Characterset the email revenge



Now if you've read a few of my blog posts over the past few years you'll know i have an ongoing hate/hate relationship with anything to do with charactersets.

Things had been reasonable quiet recently until today where i got the all too familiar call about 'why does my data look funny?'

This time however was a little different to normal and actually it is maybe not really Oracle's fault although we use oracle to fix it.......

So what was happening this time i hear you ask - we'll let me tell you....

We have some clever little plsql code that enables us to email out to end users with a csv attachment that they can open directly in excel and work with - this is a pure plsql solution and is pretty neat (not my creation i hasten to add) - you can find similar example on the internet by searching for plsql and csv.

This had been working happily for many years in one of our systems and we had a requirement to re-use that code in another system - so we duly installed it all ran tests and found that all worked as expected......well it did until we added some non english characters into the mix.

The stange thing here was though the original database was already sending non english characters and they worked fine.

So whats going on?

The text in question is this:

 SÅGAB-Sågverken Norrland Ek. För
 
Which looks like either Norwegian or Swedish - i ran the plsql from both systems. The 'original' system worked fine and the data opened fine, the other was corrupting the data - you can see what i mean from the pictures below:

Original:


New database:


 
 
So what's going on - whats the difference here?
 
Well again it's charactersets - the original working db is WE8MSWIN1252 - the new one is UTF8.
 
Before i go and throw my laptop out the window lets go and have a closer look at this file its generated - the first thing i did was open the file in notepad rather than excel to see if that told me anything - and in notepad the text looked fine......strange indeed....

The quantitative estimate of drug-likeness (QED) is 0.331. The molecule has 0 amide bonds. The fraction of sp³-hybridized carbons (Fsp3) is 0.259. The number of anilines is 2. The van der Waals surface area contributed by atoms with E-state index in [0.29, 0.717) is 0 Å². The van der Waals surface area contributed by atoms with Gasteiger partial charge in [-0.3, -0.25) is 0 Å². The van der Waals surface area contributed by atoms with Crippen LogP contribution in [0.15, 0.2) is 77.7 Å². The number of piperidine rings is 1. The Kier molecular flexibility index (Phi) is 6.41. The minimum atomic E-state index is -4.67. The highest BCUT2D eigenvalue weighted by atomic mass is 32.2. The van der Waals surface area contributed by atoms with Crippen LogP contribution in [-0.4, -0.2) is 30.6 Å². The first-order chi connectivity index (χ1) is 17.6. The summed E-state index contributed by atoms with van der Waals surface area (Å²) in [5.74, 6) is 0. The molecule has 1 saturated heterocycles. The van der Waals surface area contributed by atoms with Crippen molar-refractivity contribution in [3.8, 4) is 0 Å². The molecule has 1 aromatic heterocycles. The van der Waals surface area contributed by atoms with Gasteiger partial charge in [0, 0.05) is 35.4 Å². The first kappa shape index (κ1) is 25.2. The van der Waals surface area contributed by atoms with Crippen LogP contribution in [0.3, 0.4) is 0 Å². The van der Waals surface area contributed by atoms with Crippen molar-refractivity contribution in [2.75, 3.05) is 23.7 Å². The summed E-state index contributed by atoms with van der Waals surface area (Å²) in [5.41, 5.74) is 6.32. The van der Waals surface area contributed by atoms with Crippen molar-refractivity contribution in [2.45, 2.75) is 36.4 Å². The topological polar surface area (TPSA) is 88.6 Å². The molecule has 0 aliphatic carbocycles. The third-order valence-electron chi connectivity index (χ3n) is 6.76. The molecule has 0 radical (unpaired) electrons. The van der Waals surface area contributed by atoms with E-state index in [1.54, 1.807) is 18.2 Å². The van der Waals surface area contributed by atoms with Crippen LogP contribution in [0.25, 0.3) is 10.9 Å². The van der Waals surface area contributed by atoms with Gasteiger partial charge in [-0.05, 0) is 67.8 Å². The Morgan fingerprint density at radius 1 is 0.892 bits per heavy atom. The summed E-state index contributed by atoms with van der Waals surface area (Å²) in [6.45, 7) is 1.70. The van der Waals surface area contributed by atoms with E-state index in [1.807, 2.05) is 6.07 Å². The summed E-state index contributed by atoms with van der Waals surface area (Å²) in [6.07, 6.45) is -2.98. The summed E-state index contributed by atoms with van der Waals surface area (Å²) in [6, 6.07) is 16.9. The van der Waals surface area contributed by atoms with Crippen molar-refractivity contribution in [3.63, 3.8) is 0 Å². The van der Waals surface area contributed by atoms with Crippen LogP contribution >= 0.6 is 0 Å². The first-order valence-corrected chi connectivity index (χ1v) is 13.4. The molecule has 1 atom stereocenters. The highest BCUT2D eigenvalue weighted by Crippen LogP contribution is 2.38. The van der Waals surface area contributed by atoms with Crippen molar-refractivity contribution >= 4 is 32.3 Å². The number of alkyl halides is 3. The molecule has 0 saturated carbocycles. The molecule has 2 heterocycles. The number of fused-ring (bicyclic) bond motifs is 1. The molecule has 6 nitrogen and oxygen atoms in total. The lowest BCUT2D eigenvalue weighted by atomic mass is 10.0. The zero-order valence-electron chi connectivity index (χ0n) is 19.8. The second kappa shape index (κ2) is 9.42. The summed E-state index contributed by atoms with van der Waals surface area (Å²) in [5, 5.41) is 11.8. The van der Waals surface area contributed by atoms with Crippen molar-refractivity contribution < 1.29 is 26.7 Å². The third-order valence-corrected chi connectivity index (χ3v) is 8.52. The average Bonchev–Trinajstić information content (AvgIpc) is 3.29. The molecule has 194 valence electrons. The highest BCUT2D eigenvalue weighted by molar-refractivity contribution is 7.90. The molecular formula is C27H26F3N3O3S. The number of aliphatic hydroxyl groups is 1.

Then i tried importing the csv into excel rather than opening natively - this also worked fine.....
 
So it seems the issue is only when excel opens a csv directly that has come from the plsql code......
 
OK - now i have something to go on so i search the net and discover there is a bug/feature in excel that prevents it in some cases identifying a file as unicode - in these cases it tries the default characterset and ends up showing corrupt data - this is exactly what was happening in my case.
 
So what's the fix?
 
Well some posts suggested Excel 2013 fixes this - but that doesn't help me. Another comment i found is that there is a missing Byte Order Mark (BOM) at the beginning of the CSV that excel wants to be there to work properly - so we should try and add that to fix is.
 
It took me a while to get my head round how the plsql was constructed but in the end here are the few extra lines i added before the main csv data is populated
 
/* lots of other plsql before this */
 
/* this is the block to set the BOM correctly that fixes the issue */
        common.pg_mail.pr_write_raw(
            p_conn    => conn,
            p_message => utl_encode.base64_encode(HEXTORAW('EFBBBF'))
        );
 
/* this is the main csv data outputter */
    while length(v_text) > 0 loop
        data := utl_raw.cast_to_raw(substr(v_text, 1, common.pg_mail.MAX_BASE64_LINE_WIDTH));
        v_text := substr(v_text, common.pg_mail.MAX_BASE64_LINE_WIDTH + 1);
        common.pg_mail.pr_write_raw(
            p_conn    => conn,
            p_message => utl_encode.base64_encode(data)
        );
    end loop;
 
/* more plsql after this */
 
With this tiny bit of extra code the invisible BOM characters are inserted at the start of the file and the issue is magically fixed!
 
Not sure if this is really an Oracle or Microsoft issue - i'm blaming Microsoft in this case.......
 


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